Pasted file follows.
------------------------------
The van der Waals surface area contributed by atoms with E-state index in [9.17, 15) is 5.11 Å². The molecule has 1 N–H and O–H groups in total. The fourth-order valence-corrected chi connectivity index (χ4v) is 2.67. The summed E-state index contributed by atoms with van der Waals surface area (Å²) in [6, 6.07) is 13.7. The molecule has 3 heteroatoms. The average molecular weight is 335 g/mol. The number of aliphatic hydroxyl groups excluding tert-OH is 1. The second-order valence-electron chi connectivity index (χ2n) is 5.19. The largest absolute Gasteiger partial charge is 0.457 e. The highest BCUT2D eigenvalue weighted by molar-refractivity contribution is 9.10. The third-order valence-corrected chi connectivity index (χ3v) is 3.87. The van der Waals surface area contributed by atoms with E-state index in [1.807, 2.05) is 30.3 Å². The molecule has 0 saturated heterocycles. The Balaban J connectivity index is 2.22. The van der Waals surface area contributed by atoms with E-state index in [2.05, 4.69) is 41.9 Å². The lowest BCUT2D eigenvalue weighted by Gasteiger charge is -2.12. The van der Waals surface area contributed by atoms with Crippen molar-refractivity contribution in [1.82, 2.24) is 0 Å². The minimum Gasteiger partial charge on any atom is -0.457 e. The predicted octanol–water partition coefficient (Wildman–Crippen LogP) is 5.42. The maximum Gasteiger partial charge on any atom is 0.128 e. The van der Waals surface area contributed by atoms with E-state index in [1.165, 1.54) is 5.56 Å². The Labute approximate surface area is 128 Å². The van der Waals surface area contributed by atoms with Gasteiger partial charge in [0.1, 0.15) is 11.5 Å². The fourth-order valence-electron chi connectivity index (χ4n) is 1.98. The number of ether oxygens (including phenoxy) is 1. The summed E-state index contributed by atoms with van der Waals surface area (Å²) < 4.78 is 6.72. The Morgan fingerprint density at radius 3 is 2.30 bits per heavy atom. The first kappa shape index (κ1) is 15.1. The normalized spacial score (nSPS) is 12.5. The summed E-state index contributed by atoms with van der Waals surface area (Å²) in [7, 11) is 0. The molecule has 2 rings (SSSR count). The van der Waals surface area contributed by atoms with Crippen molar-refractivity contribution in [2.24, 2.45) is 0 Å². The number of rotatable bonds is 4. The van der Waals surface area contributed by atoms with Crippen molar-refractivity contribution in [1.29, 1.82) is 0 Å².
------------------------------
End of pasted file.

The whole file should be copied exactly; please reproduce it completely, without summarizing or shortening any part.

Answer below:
The van der Waals surface area contributed by atoms with E-state index in [9.17, 15) is 5.11 Å². The molecule has 1 N–H and O–H groups in total. The fourth-order valence-corrected chi connectivity index (χ4v) is 2.67. The summed E-state index contributed by atoms with van der Waals surface area (Å²) in [6, 6.07) is 13.7. The molecule has 3 heteroatoms. The average molecular weight is 335 g/mol. The number of aliphatic hydroxyl groups excluding tert-OH is 1. The second-order valence-electron chi connectivity index (χ2n) is 5.19. The largest absolute Gasteiger partial charge is 0.457 e. The highest BCUT2D eigenvalue weighted by molar-refractivity contribution is 9.10. The third-order valence-corrected chi connectivity index (χ3v) is 3.87. The van der Waals surface area contributed by atoms with E-state index in [1.807, 2.05) is 30.3 Å². The molecule has 0 saturated heterocycles. The Balaban J connectivity index is 2.22. The van der Waals surface area contributed by atoms with E-state index in [2.05, 4.69) is 41.9 Å². The lowest BCUT2D eigenvalue weighted by Gasteiger charge is -2.12. The van der Waals surface area contributed by atoms with Crippen molar-refractivity contribution in [1.82, 2.24) is 0 Å². The minimum Gasteiger partial charge on any atom is -0.457 e. The predicted octanol–water partition coefficient (Wildman–Crippen LogP) is 5.42. The maximum Gasteiger partial charge on any atom is 0.128 e. The van der Waals surface area contributed by atoms with E-state index in [1.165, 1.54) is 5.56 Å². The Labute approximate surface area is 128 Å². The van der Waals surface area contributed by atoms with Gasteiger partial charge in [0.1, 0.15) is 11.5 Å². The fourth-order valence-electron chi connectivity index (χ4n) is 1.98. The number of ether oxygens (including phenoxy) is 1. The summed E-state index contributed by atoms with van der Waals surface area (Å²) < 4.78 is 6.72. The Morgan fingerprint density at radius 3 is 2.30 bits per heavy atom. The first kappa shape index (κ1) is 15.1. The normalized spacial score (nSPS) is 12.5. The summed E-state index contributed by atoms with van der Waals surface area (Å²) in [7, 11) is 0. The molecule has 2 rings (SSSR count). The van der Waals surface area contributed by atoms with Crippen molar-refractivity contribution in [2.24, 2.45) is 0 Å². The number of rotatable bonds is 4. The van der Waals surface area contributed by atoms with Crippen molar-refractivity contribution in [1.29, 1.82) is 0 Å².